Two of this year’s pleasant surprises in the NHL have been the Nashville Predators and the Vancouver Canucks. Both are playing entertaining, offensive hockey — yeah, I know, Nashville?!?!?!? and they’ve both gotten far more out of the first ten to fifteen games of the season than most prognosticated. But to be honest it’s not as shocking as you might think. Canucks and Preds rosters are trying to impress new regimes behind their respective bench, and any player with the slightest bit of a nose for the net has to prefer Willie Desjardins and Peter Laviolette to John “No Plan” Tortorella and Barry “No Neck” Trotz.
Note: I know I’m a few games behind. So what. It’s fun to look at all the scorin’ and goalin’ and such.
Kevin Bieksa admitted it right there in Saturday’s post-game interview with Cassie Campbell-Pascall: the Canucks pretty much played a single period of decent hockey against the Edmonton Oilers. They stunk the place out in the first period, played below expectations in the second, but were the better team in the final 20 minutes. It was enough to win the game.
Past editions of the Canucks could play keepaway for 55 minutes and change, generate chance after chance down low, and give up a late snack goal before losing in a shootout. So far this year, they’re managing games more effectively and finding ways to win.
Canucks 0, Oilers 1. Jordan Eberle from Taylor Hall and Martin Marincin, 12:39 of the first period.
Taylor Hall loses a stride in the neutral zone, and that half-second hesitation is enough to freeze — wait for it — Luca Sbisa. #5 moves slightly into the middle, opening up a lane for Jordan Eberle cruising in on the right boards, and he flips a cutesy little backhand over Ryan Miller’s pad. Yannick Weber did the right thing, taking Nugent-Hopkins on the far side, so he has none of the blame on this one.
Canucks 1, Oilers 1: Luca Sbisa from Chris Higgins and Nick Bonino, 19:13 of the first period.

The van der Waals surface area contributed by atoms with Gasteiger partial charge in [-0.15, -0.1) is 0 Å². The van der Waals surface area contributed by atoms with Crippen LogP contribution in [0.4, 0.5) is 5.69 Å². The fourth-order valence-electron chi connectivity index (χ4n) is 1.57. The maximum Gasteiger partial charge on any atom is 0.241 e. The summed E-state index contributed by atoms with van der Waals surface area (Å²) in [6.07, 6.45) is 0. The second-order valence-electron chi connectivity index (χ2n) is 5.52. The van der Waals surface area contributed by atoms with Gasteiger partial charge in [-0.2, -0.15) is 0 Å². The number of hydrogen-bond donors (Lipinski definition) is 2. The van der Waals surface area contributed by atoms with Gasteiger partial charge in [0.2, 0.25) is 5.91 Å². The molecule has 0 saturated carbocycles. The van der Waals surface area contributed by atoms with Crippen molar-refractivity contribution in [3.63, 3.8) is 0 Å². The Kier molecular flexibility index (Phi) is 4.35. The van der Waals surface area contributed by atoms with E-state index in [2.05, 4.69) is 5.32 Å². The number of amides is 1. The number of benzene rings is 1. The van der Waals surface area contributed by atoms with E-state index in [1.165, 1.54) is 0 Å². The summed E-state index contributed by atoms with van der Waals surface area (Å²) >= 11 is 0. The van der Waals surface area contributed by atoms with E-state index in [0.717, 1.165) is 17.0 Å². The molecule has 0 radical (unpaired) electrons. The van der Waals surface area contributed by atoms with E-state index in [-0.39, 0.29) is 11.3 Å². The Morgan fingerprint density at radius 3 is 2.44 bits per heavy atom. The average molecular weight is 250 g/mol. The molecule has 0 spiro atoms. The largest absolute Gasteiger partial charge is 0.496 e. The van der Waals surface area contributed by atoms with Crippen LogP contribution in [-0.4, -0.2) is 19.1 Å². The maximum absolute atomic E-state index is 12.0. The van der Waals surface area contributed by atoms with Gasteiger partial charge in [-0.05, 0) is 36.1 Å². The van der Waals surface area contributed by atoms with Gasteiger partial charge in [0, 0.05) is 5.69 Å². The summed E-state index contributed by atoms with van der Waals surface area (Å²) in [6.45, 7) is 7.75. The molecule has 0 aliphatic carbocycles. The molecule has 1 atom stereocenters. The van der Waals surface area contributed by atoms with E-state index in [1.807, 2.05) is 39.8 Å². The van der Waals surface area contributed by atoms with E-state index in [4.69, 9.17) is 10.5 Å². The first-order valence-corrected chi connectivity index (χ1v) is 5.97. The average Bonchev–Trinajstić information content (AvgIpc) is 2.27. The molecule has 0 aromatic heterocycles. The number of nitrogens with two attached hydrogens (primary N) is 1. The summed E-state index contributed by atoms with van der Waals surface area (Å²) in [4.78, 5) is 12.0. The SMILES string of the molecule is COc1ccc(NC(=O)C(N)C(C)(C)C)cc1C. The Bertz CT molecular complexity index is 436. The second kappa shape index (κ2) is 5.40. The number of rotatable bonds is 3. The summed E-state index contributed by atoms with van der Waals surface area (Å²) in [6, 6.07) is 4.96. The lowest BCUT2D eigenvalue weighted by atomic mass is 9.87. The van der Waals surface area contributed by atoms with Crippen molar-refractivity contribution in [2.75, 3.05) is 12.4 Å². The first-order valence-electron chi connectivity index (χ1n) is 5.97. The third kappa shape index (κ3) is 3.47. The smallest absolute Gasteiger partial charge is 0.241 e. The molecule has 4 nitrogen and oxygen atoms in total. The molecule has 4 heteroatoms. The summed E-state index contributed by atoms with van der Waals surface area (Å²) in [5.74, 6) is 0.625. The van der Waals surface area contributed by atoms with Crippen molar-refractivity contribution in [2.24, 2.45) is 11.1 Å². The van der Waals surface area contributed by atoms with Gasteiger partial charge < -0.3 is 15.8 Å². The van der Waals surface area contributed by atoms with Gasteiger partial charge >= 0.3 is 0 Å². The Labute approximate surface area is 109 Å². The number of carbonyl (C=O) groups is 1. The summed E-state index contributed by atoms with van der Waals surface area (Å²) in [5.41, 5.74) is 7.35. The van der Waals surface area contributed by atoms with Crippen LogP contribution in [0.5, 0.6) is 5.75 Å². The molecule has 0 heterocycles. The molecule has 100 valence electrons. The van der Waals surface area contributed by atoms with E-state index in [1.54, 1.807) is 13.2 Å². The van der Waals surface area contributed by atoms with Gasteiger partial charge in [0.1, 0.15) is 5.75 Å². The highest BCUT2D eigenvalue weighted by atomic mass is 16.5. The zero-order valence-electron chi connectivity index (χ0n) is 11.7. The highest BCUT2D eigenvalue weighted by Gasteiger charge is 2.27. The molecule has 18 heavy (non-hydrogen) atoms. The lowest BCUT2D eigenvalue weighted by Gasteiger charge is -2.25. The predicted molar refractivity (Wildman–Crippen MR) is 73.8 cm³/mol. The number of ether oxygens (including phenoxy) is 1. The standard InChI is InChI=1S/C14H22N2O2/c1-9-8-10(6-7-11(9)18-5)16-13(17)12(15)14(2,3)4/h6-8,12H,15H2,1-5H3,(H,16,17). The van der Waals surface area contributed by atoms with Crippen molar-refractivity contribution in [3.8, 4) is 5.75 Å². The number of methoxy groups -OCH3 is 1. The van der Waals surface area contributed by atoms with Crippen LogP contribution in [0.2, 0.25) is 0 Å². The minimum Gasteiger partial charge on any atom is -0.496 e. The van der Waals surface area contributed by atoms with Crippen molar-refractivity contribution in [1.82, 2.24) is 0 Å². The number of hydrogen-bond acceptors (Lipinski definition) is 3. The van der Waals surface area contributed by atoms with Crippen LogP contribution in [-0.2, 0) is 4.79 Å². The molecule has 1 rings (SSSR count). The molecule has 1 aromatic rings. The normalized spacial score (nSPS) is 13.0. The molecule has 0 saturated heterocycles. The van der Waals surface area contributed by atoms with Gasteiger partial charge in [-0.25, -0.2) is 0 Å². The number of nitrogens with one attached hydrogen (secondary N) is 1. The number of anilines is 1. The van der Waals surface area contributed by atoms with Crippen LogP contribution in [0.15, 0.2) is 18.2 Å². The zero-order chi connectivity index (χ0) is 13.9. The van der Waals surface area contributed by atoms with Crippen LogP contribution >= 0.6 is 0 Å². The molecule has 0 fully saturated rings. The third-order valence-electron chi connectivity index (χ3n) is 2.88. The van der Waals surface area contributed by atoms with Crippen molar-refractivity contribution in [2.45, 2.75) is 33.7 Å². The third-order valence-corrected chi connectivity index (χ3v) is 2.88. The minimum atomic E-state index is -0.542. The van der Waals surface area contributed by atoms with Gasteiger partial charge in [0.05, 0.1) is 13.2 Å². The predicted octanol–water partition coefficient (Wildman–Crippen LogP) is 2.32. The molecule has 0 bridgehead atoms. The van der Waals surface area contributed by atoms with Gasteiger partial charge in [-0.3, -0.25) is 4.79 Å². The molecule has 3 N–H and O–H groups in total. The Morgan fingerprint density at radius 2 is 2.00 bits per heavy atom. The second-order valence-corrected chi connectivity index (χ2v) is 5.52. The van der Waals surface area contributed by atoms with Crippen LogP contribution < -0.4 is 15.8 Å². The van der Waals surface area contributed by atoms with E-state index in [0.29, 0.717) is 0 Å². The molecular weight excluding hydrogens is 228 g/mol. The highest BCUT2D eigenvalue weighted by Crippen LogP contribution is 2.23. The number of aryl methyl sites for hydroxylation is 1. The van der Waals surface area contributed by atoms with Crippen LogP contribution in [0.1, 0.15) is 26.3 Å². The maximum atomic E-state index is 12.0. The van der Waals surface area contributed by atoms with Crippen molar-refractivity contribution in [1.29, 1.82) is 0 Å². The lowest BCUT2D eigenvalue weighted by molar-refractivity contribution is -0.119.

Thank heavens for the Oilers d-zone coverage. Remember all the running around the Canucks did in their own end last year? If not, just watch the boys in blue on this replay. The Oilers act as if the ’76 Habs are swarming their net, but this isn’t Lafleur, Shutt and Lemaire with Big Bird Robinson on the point — instead, the dreaded Sbisa-Higgins-Bonino connect to send it into the dressing room tied at one.
Canucks 2, Oilers 1: Linden Vey from Derek Dorsett and Tom Sestito, 16:37 of the second period.
If that last scoring combo wasn’t embarrassing enough, the Oilers manage to let Derek Dorsett and Tom Sestito collect apples on the same goal. Want a trifecta? Alex Edler gets a mark in the plus column on this one as well. Ben Scrivens delivers a gift-wrapped rebound to ol’ Dorsett and follows it up with a massive five hole for him to shoot at.
Canucks 2, Oilers 2: David Perron from Leon Draisaitl and Andrew Ference, 17:41 of the third period.
Ah, the short-lived lead. That’s the Canuck hockey we’ve grown to groan at over the past couple of seasons. Also in the not unexpected category: Alex Edler with a minus. Give the goat horns to Chris Tanev, who bobbles the puck behind his own net to create the open ice. Should Ryan Miller have this one? Probably, but give Perron credit, it’s a hell of a wrist shot.
Canucks 3, Oilers 2 (SH): Derek Dorsett from Ben Scrivens, 4:05 of the third period.
Give credit to ol’ Double D on this one, he hustled in on a shorthanded forecheck, and took full advantage of the worst goalie mistake since Marc-Andre Fleury was a junior. Like the Canucks second goal, Scrivens screws up twice on the same play: here he’s so flustered by his giveaway that he forgets to square himself to the shooter. Dorsett should never have the short side to shoot at on that play.
Here’s Fleury’s gold-medal losing gaffe from 2004, in case you’ve forgotten:
Hands up everyone who predicted the Canucks would have seven wins after ten games.
That’s what I thought.
The Canucks had the Montreal Canadiens number through the Naslund and early Sedin years, but surely this visit would be different — this year’s Habs are a sexy pick to take the East this year, what with their gold medallist Carey Prices and their swashbuckling, fancy dressing, bazillion-dollar PK Subbans and such.